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Friday, May 16, 2008

Commercial Interruption: Jesus Christ is not a weapon

Sometimes there's just too much television for one Channel Surfing blogger to handle.

That's when we need a break to sit back, relax and indulge in some friendly back-and-forth (via email of course, we don't actually like to speak to one another in person). With two weeks before the remaining portion of "Lost's" three-hour finale airs, bloggers Adam Reinhard and Thomas Rozwadowski do their best to keep the momentum churning while debating whether old ass saltines go better with Dharma beer or McCutcheon whiskey.

Thomas: So, the burning question from the first hour of "There's No Place Like Home" -- what misfortune can come from eating 15 year old crackers?

Overall, the episode is difficult to analyze because -- obviously -- we have two more hours to go. But as a table-setter, all you can ask is that the show gets you excited for the big bang in two weeks, and for me, everything clicked last night. I sense impending doom (as in real death, not a "fake" one) for Jin -- goodbye my old mercenary friend -- in light of Sun's awesome slow-motion walkaway on the freighter. How Sun and Aaron end up back with the Oceanic Six is beyond me, but I'm guessing that we'll get the needed clarity by season's end. If they already showed the Oceanic Six press conference, which was pretty surreal to me, then they're going to give us the full picture as to how some make it, some don't. Plus, coffin guy is coming, and man, I have chills thinking about it.

Favorite touches from last night: Jack's emotion at finding out Claire is his half-sister, Sayid embracing Nadia, and that whole family montage once the Oceanic Six are let off the flight. That's where shows typically try to end, and while watching it, I almost got sucked into believing I was watching a happy series finale. It was a great, unique TV moment. That alone was enough for me last night, though I really, really, really want to see the Orchid elevator. Like, NOW.

Adam: Agree wholeheartedly about the family reunion scene. I got a little verklempt as well. One thing "Lost" has proven to do very well -- and which I think gets overlooked amongst the mystical mumbo-jumbo and scientific fooferall -- is how sneakily it makes you fall in love with its characters. Think about it -- can you honestly say you seriously dislike ANY of the remaining castaways? Granted we've spent so much time with them, and they're already in such a sympathetic position of isolation and peril, but when Jack's mighty heart breaks at the sight of his (pretty hot, let's face it) mom, that's the stuff that makes "Lost" shine, in my book. Heck, even the sight of Cheech Marin made me smile ear-to-ear, and I never thought that would happen.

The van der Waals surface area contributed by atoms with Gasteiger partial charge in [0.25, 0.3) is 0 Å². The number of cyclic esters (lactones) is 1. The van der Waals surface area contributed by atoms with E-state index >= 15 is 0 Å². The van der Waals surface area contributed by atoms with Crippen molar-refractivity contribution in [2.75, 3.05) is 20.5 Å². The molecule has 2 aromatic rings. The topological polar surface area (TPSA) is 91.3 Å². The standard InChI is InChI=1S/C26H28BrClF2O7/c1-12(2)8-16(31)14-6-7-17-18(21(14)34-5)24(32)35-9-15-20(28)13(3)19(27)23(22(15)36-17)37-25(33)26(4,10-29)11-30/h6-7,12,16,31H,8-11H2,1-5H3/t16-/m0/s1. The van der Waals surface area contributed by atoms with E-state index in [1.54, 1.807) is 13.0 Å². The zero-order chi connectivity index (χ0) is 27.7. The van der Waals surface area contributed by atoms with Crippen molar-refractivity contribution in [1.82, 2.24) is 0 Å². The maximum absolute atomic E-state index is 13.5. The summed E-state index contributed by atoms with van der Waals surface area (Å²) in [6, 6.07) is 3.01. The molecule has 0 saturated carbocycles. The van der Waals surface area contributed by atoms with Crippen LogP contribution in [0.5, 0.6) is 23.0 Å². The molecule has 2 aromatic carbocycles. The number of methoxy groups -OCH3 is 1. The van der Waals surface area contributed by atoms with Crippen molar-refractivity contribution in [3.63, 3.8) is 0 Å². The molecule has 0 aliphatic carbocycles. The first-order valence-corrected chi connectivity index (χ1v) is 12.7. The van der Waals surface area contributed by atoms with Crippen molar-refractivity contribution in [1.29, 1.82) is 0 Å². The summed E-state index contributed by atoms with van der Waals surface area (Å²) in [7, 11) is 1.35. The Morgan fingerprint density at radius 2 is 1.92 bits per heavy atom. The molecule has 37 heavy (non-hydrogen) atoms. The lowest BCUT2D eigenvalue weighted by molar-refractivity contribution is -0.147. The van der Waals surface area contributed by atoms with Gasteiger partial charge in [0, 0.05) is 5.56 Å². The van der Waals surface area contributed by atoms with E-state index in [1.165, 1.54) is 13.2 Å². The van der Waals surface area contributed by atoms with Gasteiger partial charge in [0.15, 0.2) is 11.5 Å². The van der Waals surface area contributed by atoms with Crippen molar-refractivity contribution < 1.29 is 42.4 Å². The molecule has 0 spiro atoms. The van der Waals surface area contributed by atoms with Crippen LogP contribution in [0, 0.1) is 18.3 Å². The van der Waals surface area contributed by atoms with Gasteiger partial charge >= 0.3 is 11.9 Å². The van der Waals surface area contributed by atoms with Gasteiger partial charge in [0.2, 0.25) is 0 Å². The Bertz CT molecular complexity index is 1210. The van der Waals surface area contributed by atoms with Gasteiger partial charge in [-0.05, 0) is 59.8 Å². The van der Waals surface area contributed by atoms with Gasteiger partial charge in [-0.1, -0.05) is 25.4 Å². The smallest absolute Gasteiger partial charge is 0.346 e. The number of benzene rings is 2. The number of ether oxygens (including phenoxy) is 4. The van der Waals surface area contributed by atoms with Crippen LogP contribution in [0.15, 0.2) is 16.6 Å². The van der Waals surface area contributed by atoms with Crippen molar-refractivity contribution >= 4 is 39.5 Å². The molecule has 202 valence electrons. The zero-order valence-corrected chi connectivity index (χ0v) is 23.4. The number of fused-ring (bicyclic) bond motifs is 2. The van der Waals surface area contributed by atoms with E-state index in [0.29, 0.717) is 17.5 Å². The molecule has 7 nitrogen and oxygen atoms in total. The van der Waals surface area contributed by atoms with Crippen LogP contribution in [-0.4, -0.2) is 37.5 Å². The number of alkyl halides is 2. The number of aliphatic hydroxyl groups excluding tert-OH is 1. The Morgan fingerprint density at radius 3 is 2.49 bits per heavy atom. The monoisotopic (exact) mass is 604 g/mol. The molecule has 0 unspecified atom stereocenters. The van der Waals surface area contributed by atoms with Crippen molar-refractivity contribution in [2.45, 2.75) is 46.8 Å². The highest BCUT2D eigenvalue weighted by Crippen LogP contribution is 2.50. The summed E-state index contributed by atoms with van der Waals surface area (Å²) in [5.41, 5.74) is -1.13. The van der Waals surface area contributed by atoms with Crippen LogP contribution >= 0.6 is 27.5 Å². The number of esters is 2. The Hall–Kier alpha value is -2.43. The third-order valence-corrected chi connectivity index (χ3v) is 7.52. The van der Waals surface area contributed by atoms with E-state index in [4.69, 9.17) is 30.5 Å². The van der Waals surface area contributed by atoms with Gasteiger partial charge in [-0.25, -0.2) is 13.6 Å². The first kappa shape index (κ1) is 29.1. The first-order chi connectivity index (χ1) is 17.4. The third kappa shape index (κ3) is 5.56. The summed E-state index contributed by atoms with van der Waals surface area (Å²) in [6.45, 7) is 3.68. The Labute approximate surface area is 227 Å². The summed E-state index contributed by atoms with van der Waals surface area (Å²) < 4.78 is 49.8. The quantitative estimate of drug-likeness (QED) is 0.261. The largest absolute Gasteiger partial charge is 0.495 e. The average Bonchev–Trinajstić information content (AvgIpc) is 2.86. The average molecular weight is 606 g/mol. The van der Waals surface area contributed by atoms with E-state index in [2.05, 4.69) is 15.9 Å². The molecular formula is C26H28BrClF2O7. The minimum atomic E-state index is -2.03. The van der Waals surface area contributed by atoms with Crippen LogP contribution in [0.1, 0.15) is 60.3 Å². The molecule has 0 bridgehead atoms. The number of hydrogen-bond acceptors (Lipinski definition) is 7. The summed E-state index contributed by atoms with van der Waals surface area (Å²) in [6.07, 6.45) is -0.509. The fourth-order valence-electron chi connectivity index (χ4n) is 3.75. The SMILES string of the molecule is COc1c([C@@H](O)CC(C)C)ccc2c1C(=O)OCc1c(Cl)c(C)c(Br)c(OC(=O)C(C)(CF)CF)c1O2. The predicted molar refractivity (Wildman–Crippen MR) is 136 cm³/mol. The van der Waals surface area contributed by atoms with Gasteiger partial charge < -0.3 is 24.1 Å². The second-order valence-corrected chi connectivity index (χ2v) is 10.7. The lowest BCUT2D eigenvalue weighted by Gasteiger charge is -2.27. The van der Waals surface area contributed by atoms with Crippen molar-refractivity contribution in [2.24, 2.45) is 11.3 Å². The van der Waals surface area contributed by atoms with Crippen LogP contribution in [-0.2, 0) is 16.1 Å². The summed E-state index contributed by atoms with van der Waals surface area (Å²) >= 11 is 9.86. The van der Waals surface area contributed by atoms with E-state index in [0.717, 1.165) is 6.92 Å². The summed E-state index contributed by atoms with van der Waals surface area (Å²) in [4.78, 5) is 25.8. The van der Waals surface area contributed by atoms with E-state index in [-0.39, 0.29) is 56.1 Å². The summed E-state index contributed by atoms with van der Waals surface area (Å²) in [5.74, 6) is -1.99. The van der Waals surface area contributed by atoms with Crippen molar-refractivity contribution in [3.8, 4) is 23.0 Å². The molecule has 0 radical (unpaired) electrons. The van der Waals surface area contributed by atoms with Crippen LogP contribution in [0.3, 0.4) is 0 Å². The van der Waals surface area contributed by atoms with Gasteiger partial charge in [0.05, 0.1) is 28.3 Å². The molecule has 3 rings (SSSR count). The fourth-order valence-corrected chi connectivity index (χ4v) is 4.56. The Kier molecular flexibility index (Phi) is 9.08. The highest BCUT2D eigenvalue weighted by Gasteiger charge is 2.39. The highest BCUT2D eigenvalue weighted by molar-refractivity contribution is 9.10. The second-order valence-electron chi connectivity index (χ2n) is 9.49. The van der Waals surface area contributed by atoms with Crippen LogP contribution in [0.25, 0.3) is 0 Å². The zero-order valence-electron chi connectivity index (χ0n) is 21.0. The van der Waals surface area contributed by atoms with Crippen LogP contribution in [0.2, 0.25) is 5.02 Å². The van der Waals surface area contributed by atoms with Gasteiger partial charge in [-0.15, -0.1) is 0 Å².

And yeah, how about that Sun, huh? We always knew she had the capability of being a real badass -- threatening Jin's blackmailing mother, pulling the gun on that lady Other -- but to buy out her dad's company? Wow, the look on his face! Frickin' sweet, and great payback for her overbearing, manipulative pop. With the resources of Paik Industries at her fingertips, could Sun be planning an expedition of her own to rediscover the island? And if so, could this be an "out" to keep Jin alive somehow?

I think you're onto something, too. After Kate's comments to Jack two weeks ago, and now Hurley's discovery last night, I think one thing is clear: Crackers are going to play a HUGE role in the outcome of this season. If not the entire series. Turns out ... this whole time ... the island was just one big Triscuit.

Thomas: Totally agree on the cast. Jack can certainly be grating at times, but it's for the purpose of establishing his Island Jesus complex, so I never feel like it bogs down the show. Plus, I'm more of a Locke guy, so you know that conflict of personalities is coming. But the powerful pull in tonight's episode was really unlike anything I've ever experienced watching a TV show before, if only because the swelling emotion was really meant to be part of a series ender. Yet it wasn't the final scene.

Watching them get off that plane was such a release because of, as you mentioned, the isolation and peril we've come to see them endure. And yet we know that Hurley unravels shortly after and Jack is going to join him soon enough. Just the way they're sticking to a singular story and can't acknowledge anyone else on the island they came to know and love ... it was really one of "Lost's" finest moments.